Missed Masterpieces: The Pogues | Buzz Blog
We need your help.

Newspapers and media companies nationwide are closing or suffering mass layoffs since the coronavirus impacted all of us starting in March. City Weekly's entire existence is directly tied to people getting together in groups--in clubs, restaurants, and at concerts and events--which are the industries most affected by new coronavirus regulations.

Our industry is not healthy. Yet, City Weekly has continued publishing thanks to the generosity of readers like you. Utah needs independent journalism more than ever, and we're asking for your continued support of our editorial voice. We are fighting for you and all the people and businesses hardest hit by this pandemic.

You can help by making a one-time or recurring donation on PressBackers.com, which directs you to our Galena Fund 501(c)(3) non-profit, a resource dedicated to help fund local journalism. It is never too late. It is never too little. Thank you. DONATE

Missed Masterpieces: The Pogues

by

8 comments
The Pogues’ album title Rum, Sodomy and the Lash sounds like it’s a pirate motif night at the local S&M club that happens to have a bar attached. ---If that’s the case and you’re just being a tourist, may I suggest a solid chastity belt under those pantaloons holding up your fake sword?

If you want to have some FUN, find yourself an Irish bar—Boston and New York City are best, but they’re everywhere. Get a tall glass of Guinness (with that creamy head) and a few shots of Bushmills, Jameson or Tullamore Dew. Take a few shots and chases, sit back as long as your ass will allow you, and take in the music. A fun night is all but guaranteed.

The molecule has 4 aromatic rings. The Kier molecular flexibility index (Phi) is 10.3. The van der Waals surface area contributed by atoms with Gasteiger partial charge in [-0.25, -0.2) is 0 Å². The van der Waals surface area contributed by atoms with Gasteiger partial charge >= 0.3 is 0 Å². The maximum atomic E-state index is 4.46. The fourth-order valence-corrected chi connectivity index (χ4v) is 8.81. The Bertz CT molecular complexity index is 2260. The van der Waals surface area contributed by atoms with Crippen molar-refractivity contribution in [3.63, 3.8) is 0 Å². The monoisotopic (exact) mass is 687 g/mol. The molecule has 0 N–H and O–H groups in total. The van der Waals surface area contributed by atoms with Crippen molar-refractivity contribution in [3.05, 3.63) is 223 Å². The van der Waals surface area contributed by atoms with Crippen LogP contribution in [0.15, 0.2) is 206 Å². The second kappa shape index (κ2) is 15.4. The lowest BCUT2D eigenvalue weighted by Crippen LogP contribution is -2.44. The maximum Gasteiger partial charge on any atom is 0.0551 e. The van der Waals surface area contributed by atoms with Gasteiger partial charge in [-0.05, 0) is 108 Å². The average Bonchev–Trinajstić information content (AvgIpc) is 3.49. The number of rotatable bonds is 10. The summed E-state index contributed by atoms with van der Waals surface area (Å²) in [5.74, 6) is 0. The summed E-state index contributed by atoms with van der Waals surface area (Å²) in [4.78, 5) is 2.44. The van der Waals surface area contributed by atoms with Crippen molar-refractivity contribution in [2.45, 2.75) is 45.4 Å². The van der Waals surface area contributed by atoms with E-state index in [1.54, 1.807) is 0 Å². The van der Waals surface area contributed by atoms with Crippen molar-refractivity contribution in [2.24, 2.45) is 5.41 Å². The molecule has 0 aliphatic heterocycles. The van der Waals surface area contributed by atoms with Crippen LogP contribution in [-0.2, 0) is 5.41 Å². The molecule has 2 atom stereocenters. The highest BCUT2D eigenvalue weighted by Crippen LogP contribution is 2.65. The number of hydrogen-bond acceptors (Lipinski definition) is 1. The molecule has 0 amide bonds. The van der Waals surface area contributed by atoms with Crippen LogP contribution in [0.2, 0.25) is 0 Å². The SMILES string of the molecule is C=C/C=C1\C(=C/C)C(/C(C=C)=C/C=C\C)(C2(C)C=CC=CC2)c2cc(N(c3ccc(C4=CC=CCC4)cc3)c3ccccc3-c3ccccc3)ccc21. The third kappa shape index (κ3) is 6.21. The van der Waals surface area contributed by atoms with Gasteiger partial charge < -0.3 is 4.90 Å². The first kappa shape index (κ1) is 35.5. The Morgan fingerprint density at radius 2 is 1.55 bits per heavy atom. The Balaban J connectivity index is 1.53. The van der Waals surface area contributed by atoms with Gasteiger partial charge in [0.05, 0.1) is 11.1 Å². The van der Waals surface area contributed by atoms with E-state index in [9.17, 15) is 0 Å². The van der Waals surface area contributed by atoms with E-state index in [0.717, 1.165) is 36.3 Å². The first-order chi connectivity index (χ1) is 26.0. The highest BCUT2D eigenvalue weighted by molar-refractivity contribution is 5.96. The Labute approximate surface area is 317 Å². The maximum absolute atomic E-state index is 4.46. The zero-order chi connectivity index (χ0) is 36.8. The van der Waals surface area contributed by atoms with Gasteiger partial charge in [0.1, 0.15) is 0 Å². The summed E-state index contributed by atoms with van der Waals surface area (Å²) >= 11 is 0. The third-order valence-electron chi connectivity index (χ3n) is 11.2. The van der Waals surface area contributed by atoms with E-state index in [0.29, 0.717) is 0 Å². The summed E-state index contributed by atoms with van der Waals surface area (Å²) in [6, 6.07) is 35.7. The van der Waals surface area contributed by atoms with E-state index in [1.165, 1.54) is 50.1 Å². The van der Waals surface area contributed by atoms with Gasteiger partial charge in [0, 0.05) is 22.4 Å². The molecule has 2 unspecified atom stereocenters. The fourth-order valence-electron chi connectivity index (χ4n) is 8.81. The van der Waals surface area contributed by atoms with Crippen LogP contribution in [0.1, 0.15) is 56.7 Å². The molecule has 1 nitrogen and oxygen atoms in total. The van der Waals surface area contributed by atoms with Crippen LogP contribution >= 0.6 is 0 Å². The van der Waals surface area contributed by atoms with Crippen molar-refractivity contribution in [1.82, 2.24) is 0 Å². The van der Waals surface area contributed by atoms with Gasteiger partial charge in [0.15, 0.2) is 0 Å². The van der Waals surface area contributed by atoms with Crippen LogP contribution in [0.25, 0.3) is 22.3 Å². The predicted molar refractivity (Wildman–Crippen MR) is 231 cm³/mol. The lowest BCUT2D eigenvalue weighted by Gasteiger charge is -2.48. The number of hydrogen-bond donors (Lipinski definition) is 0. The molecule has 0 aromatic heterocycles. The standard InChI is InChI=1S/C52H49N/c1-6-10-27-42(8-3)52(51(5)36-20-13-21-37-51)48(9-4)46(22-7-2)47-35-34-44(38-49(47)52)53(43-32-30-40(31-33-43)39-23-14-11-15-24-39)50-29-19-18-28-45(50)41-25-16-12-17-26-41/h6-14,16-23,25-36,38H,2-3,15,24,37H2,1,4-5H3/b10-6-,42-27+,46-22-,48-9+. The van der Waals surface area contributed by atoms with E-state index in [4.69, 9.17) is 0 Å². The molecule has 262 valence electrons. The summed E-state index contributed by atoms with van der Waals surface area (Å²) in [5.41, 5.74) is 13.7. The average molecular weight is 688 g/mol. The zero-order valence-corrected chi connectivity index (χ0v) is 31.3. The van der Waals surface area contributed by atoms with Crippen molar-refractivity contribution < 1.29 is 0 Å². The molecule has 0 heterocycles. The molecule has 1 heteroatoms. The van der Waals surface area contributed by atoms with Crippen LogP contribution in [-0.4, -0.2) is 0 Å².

It was 10 degrees when the New Year’s Eve Jewel concert ended. My little sister and cousin were just looking for a place not to freeze to death. They hit the first pub they could find, a place called Flanagan’s. The doorman with an Irish accent happily welcomed them, and told them an Irish-punk band was playing in the basement, and the girls (women now—so hard to get used to that fact) were game (and frozen). They instantly made friends in the elbows-to-assholes venue.

The band used unusual instruments including the electric violin and the ever popular punk instrument the accordion, and they not only blew my girls off their stools, but also came to meet them after the show.

Friendly acceptance, great, passionate music and a great club are why most all of us are into music in the first place. Now, my sister didn’t tell me this, but I’ll bet by the end of the night, Jewel was a distant memory. She’d slunk back to the cover of her latest DVD, where she belongs.

If you want instant fun, go Irish-punk. If you want to remember the experience, you have to do it with The Pogues.

Elvis Costello, this album’s producer, said “This album captures all the sweat, fire, and angry joy that was lost on so many other albums in that thin, disembodied crap of most other similar bands, when recorded in studio.”

Slainte!